Getting Nutanix into the field of vision of enterprise CIOs - that's one of the core objectives set out by Nutanix CEO Rajiv Ramaswami one year into his role and getting simpler could be one of the most powerful tools to enable that.
Nutanix has been too complicated to date, Ramaswami argues. Nutanix is best known for its Hyper-Converged Infrastructure (HCI), a software offering that integrates and manages cloud and storage infrastructure. This brand recognition has had its limitations, Ramaswami acknowledges. The firm needs to be simpler and to aim higher in the technology heirarchy:
I completely agree we are viewed as an HCI firm, and that means we go up as far as the VP for IT. That has served us well. It is one of my goals to become more relevant to the business case, the big picture which CIOs deal with. So we are changing our narrative and our brand. But it takes multiple years to move a brand. Now, with a portfolio, we are moving from HCI to a hybrid cloud company.
Cloud is an operating model, not a destination. Flexibility and regulations mean organizations have to plan and run the applications on infrastructure that is agile, automated and easy to use.
Ramaswami has been in the top role at Nutanix for just over a year. Taking over the helm in December 2020 as co-founder and CEO Dheeraj Pandey retired, Ramaswami came with over four years of experience at VMWare, the virtualization provider Nutanix often comes up against in RFPs.
His first year has started well - Nutanix reported 19% year-on-year growth, and the CEO believes his strategy to simplify the product portfolio will enable further growth. He says:
We executed with discipline. But I recognize that we operate in a land of giants.
A new portfolio
In terms of those simplification objectives, the focus has been evolving from a series of point solutions into five core areas - cloud infrastructure, cloud management, unified storage, database services and end-user computing. With the need for Nutanix to mirror and meet the needs of a CIO, it's crucial that this mix is correct. To that end, ten regions trialled the simplified offering before it became the global standard for Nutanix. The end result of this? According to Ramaswami:
We had innovation in silos; now we have innovation within a portfolio.
In addition, with an ambitious target of 25% sales growth per annum laid down, Nutanix joins the growing list of enterprise software provider who are morphing into a subscription business. Ramaswami believes this should benefit Nutanix and ultimately the customer through joined-up product improvements:
We have also simplified how we do metering and pricing. Prior to this, every product had its own pricing...Our intent from the simplification was not to increase or decrease prices. We didn’t want to impact pricing, as overall, we will sell more.
Despite the increased CIO focus, Nutanix is not abandoning the IT VPs who are powerful advocates for its technology, with Ramaswami arguing that the firm can help such an audience to become more business-centric themselves, which in turn will enable them to complete the journey to the role of CIO. But he flags up CEO-centric use case exemplars to illustrate what Nutanix can bring to the top table, such as using public cloud for disaster recovery, as well as for temporary increases in computing capacity to meet spikes in demand.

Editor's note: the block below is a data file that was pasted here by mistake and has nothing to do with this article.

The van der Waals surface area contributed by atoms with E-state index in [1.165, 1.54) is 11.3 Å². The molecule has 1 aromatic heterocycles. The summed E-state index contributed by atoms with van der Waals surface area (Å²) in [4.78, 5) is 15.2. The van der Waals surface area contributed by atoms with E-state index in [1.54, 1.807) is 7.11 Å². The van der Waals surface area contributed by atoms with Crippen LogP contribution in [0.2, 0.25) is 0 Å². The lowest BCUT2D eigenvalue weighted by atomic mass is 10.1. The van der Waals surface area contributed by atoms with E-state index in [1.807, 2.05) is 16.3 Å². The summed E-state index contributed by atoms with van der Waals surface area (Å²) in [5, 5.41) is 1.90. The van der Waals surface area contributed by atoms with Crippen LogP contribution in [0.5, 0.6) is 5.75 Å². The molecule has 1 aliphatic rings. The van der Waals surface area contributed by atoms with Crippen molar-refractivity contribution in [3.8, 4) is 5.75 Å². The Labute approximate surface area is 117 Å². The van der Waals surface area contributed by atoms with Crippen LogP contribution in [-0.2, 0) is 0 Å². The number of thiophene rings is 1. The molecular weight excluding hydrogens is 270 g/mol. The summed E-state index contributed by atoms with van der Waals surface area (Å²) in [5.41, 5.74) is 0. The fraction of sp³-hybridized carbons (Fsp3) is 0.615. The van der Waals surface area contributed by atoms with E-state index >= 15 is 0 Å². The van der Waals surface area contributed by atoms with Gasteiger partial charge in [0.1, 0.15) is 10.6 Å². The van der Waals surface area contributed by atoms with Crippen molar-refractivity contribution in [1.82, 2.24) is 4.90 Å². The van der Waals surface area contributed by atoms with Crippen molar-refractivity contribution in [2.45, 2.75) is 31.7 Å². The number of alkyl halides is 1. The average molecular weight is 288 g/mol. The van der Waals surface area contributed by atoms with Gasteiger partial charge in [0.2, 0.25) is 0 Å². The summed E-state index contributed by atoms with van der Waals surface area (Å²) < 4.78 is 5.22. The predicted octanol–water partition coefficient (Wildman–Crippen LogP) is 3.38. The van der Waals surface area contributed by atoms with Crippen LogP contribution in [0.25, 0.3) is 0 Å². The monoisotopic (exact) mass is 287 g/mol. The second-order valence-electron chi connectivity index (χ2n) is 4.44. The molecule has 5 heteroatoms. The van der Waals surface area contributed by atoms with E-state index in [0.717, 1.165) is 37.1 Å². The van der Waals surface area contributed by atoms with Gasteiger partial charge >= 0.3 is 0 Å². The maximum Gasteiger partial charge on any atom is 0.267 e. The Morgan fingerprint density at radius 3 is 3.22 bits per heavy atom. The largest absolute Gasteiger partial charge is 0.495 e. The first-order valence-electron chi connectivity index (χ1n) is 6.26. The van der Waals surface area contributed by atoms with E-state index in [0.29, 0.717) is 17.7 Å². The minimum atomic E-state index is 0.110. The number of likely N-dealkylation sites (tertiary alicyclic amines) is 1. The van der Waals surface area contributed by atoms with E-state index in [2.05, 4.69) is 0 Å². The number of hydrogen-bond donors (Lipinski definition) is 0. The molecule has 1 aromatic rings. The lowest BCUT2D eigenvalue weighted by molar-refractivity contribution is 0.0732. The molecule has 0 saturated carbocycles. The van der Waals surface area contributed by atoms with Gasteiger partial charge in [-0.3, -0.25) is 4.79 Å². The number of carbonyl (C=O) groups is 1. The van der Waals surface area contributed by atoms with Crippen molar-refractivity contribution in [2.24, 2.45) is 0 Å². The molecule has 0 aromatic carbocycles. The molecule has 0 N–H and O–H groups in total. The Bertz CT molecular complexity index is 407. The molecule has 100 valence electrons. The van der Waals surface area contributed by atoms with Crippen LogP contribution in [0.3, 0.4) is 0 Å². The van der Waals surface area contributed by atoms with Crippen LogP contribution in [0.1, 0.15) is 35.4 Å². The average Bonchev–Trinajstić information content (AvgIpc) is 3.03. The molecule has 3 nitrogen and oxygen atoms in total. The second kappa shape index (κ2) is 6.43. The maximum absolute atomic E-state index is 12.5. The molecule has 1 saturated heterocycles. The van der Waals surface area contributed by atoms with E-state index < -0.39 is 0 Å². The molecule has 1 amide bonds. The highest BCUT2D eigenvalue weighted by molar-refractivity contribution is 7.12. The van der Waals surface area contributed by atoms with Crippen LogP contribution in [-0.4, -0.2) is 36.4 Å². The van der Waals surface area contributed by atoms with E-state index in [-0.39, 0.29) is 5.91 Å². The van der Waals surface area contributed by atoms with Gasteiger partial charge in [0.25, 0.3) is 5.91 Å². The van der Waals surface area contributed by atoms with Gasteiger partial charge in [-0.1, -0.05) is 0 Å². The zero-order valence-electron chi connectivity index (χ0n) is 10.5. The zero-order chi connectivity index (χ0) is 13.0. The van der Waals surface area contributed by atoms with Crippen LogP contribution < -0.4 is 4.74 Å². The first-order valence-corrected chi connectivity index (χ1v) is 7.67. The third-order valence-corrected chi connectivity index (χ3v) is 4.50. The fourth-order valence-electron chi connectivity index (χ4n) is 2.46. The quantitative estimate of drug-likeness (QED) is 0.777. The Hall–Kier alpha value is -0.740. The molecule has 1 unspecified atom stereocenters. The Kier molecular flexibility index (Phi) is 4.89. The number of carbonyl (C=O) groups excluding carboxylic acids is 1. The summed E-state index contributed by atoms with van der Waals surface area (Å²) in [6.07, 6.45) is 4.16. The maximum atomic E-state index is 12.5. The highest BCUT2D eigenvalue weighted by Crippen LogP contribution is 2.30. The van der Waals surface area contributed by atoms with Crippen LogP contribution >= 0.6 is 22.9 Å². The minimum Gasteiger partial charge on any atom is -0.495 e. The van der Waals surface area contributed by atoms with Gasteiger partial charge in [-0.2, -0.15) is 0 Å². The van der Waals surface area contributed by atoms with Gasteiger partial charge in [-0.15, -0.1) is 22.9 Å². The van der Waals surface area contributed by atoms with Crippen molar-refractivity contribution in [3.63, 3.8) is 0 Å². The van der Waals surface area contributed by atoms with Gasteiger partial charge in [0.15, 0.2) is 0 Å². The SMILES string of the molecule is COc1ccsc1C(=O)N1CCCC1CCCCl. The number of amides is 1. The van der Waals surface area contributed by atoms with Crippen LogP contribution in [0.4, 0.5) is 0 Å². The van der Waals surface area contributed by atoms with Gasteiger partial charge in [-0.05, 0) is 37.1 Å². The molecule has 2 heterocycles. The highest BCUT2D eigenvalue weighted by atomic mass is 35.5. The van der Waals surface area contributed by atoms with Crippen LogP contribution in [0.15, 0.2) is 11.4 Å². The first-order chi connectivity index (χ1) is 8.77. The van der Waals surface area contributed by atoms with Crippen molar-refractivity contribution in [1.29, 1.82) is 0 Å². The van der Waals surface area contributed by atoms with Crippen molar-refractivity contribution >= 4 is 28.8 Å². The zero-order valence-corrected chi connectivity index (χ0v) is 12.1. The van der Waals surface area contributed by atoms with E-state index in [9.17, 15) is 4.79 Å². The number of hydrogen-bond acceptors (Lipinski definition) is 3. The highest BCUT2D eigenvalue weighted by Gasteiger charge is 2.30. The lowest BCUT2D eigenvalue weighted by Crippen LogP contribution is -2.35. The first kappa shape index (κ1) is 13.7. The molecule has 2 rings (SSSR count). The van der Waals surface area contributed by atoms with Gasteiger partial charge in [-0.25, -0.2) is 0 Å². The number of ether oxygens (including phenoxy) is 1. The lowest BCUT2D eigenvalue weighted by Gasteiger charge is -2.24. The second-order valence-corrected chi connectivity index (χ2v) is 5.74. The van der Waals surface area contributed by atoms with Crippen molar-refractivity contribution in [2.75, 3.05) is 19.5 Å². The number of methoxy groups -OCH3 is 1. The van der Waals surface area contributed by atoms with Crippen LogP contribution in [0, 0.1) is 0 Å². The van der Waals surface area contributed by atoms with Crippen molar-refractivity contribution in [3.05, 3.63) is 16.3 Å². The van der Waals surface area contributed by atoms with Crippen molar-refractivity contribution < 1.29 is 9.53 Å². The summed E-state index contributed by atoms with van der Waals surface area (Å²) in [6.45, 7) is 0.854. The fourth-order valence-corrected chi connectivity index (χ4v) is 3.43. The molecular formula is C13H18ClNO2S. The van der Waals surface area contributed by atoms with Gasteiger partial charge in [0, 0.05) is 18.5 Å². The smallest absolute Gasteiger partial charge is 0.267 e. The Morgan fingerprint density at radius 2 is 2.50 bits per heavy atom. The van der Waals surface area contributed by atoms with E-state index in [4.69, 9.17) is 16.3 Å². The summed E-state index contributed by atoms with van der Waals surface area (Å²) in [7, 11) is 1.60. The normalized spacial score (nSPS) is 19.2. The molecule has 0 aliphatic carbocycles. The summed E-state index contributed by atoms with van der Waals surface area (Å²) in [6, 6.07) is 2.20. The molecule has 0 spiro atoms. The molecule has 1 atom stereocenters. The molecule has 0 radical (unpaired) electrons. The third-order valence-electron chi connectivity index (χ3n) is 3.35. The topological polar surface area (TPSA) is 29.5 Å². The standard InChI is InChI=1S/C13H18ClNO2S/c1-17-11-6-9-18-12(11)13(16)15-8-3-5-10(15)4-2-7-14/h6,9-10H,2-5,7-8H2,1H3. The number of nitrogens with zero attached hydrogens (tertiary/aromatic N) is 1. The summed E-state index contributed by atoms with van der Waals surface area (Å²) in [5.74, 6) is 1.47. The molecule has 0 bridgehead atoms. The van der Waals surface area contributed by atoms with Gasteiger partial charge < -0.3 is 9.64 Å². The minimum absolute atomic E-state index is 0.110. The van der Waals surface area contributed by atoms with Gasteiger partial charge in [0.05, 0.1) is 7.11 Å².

As organizations increase their enterprise cloud footprint in a post-pandemic lockdown economy, there is likely to be a tandem rise in what has been termed Cloud FinOps, the practice of a business-wide accounting system for monitoring and analysing cloud costs. Ramaswami suggests:
There is not the awareness of Cloud FinOps yet, but it is a great opportunity for Nutanix. Cloud offers ease of set-up, but once it is at scale, the costs go up. We say to customers, 'You really have to consider this, and where should an application be run from'.
Looking further ahead, rising levels of sovereignty regulations will see the enterprise requiring access or proof of sovereign cloud environments, which the Nutanix portfolio can manage and again. Ramaswami believes this will be another opportunity for Nutanix to move into position as a business solution.
Alongside simplification, Nutanix has been focusing on industry partnerships. An existing hardware relationship with HP was extended in 2021, while a new relationship with Redhat was also inked in the same year.
One of the most interesting alliances perhaps was the signing of a partnership with Microsoft in September 2020. This saw closer procurement for Nutanix software being incorporated into the Microsoft Azure credits program, as well as the ability to add Nutanix clusters to the Azure environment. A more recent sign of Nutanix more closely investing in its partnership with Microsoft came in January, with the appointment of Microsoft Corporate Vice President Gayle Shepherd to the Nutanix board of directors.
Although cagey about the details, Ramaswami says the resulting closer relationship with Redmond will be seen in new CIO-targeted products, to be revealed later this year. Expect great things, he suggests:
I do think we have an opportunity to do more with Microsoft. We are having weekly engineering meetings with them, and they are motivated to work with us.
All this leads Ramaswami to claim one year on from his appointment:
When you look at the market that is available to us, there is a lot of room for us to eat into. The opportunity to grow is by growing market share.
With the popularity and business benefits CIOs are seeing from the adoption of the Microsoft Azure stack, Nutanix getting ever closer to Redmond looks to be a wise move. Time will tell if it leads to Nutanix winning over the hearts and minds of CIOs.